Things Every Small Business Owner Must Consider Before Going Global
Taking your business global is the natural next step for many small business owners who feel that they’ve conquered the local market and are ready to accelerate their company’s growth. The international market — particularly where exporters are concerned — offers unparalleled opportunity for expansion.
Here are a few tips that it will help you to keep in mind before you take your company worldwide.
What you need to know to sell abroad
There are considerations that have the power to bring success or failure to your business when you attempt to go global. They are:
Will your product sell in the new market?
You probably researched your market thoroughly before introducing your product initially. You will want to do the same research for every new market you intend to break into. There are a number of cultural differences that can affect whether a product that sells well in one market will translate to success in another market.
Is your product or service already familiar to your new target market?
If your product is not already well known to your new market, that can be seen as either a challenge to overcome or an exciting new undertaking, depending on how you approach it. On the one hand, an unfamiliar audience is going to need to be educated. That can spell a significant investment in both time and money. On the other hand, your product will be the first to hit the market — meaning that your business is in a great position for gaining serious name or product recognition.
Will you be comfortable living in your new country while you establish your product?
It may be necessary for you to set up in — or at least travel frequently to — the country where you’ll be launching your product. If the culture or language is remarkably different from your own, you may want to make an effort to study more about it before you go there. It will make your time spent there more pleasant.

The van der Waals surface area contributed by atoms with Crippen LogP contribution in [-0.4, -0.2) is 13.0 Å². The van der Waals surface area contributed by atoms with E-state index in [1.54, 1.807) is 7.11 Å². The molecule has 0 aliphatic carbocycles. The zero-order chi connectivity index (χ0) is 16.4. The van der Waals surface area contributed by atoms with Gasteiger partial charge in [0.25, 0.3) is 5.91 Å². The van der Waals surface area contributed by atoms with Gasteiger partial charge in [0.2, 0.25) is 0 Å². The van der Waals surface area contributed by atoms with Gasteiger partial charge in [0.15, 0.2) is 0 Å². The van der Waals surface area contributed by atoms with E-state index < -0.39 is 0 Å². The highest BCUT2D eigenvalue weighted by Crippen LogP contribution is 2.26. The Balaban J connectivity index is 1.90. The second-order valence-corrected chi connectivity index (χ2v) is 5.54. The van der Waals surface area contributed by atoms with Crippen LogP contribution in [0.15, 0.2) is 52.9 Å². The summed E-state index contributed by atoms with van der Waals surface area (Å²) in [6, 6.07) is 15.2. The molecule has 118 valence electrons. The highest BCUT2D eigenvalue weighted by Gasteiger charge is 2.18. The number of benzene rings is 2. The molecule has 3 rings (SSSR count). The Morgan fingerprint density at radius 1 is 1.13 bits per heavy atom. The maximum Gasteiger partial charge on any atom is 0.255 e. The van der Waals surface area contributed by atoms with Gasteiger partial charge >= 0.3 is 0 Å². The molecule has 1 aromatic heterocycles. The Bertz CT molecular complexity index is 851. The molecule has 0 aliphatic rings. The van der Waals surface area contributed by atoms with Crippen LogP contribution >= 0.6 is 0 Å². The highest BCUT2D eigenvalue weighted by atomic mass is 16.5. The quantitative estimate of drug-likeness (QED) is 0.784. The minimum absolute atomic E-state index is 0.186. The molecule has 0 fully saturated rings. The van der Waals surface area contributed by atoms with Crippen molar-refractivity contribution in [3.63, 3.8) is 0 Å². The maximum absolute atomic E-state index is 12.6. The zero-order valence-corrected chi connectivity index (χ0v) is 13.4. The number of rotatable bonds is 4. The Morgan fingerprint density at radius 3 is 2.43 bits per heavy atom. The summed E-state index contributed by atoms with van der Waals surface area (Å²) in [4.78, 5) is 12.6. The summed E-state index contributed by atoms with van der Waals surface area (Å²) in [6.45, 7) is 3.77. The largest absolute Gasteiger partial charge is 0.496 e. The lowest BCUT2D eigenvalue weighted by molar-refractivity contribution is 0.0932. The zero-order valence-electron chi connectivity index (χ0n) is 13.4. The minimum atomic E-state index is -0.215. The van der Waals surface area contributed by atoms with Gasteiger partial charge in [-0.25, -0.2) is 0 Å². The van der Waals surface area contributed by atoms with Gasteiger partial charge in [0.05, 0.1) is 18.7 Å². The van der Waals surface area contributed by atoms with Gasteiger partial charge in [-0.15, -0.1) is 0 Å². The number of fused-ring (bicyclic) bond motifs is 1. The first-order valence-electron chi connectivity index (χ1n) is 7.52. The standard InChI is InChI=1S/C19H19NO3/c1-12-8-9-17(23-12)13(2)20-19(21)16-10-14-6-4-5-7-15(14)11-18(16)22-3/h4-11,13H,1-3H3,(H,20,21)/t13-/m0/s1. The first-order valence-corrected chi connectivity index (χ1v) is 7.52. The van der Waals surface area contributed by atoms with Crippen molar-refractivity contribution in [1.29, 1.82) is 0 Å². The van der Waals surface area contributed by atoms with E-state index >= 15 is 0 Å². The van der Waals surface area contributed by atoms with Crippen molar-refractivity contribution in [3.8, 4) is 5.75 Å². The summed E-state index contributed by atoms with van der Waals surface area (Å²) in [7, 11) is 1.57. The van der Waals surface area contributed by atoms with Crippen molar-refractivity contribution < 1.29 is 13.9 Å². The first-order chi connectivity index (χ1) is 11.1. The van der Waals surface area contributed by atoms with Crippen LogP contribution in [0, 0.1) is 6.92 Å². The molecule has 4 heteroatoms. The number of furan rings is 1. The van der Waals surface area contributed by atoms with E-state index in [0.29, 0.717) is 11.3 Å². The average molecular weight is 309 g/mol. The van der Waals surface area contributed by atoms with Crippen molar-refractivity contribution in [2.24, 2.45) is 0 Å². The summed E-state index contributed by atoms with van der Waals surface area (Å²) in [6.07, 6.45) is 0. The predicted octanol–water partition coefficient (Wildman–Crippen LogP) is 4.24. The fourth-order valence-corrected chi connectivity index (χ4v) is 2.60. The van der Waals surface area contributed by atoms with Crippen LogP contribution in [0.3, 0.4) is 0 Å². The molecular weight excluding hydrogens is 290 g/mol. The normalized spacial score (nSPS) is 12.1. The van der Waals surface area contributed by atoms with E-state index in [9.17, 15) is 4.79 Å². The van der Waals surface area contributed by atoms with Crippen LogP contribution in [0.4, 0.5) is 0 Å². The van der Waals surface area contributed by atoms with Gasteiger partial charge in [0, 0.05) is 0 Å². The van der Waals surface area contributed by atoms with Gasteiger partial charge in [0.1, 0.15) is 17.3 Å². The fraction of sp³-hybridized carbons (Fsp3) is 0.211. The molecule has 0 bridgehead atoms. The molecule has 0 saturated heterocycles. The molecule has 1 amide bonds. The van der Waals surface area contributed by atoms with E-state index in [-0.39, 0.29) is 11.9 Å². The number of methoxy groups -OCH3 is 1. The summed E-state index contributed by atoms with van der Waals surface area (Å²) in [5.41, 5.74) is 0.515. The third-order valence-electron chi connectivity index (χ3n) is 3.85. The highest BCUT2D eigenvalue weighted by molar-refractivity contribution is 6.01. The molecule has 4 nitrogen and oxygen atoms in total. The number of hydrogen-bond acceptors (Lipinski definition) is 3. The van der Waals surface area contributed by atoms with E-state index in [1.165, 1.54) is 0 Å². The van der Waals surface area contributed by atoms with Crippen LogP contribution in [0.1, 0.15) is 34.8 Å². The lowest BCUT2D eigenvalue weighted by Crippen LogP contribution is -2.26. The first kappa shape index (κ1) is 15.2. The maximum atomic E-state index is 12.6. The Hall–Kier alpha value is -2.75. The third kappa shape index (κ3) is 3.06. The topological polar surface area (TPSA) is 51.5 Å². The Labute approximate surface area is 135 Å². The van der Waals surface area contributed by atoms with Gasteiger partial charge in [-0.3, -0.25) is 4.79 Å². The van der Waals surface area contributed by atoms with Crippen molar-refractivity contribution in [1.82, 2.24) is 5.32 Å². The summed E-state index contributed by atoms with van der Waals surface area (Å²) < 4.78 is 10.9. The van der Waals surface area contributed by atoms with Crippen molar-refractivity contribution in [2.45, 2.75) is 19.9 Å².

What is the state of the infrastructure in the country?
If the roads are poor or if sources of power and hot water are unreliable, you will have to consider whether the cost of getting supplies in and out will be prohibitive. If the country is unstable, you may not be able to guarantee on time delivery of supplies at all.
If one or more of the answers to these questions give you pause, you may need to consider introducing your product into a different market from the one you’ve chosen. Better to change your mind now, before you’ve gone too far and invested a significant amount of capital.
Mistakes exporters sometimes make.
Taking it for granted that business will be conducted in English.
If you’ve never done business overseas, it may not occur to you that you won’t be able to do business in your own language. While English is familiar to many people around the world, assuming that everyone in your target market speaks it would be expecting too much. You’ll want to make the investment to learn the new language and perhaps even hire bilingual assistants who can help you navigate the new market.
Assuming that the new market will function the same as your own.
Every country and every market has its own quirks. Your sales and marketing techniques will need to be tailored to fit each one individually.
Expanding everywhere, all at once.
Expansion is good for business — but going too fast can spell disaster. Every promising new market should be explored on its own timeline, rather than rushed through the process along with several others. Limiting yourself at first can take discipline, but it could help you avoid costly mistakes.
Submitted by Marleen Anderson, an employee at Saxons, provider of IT services.
Topics: Business Development and Getting Started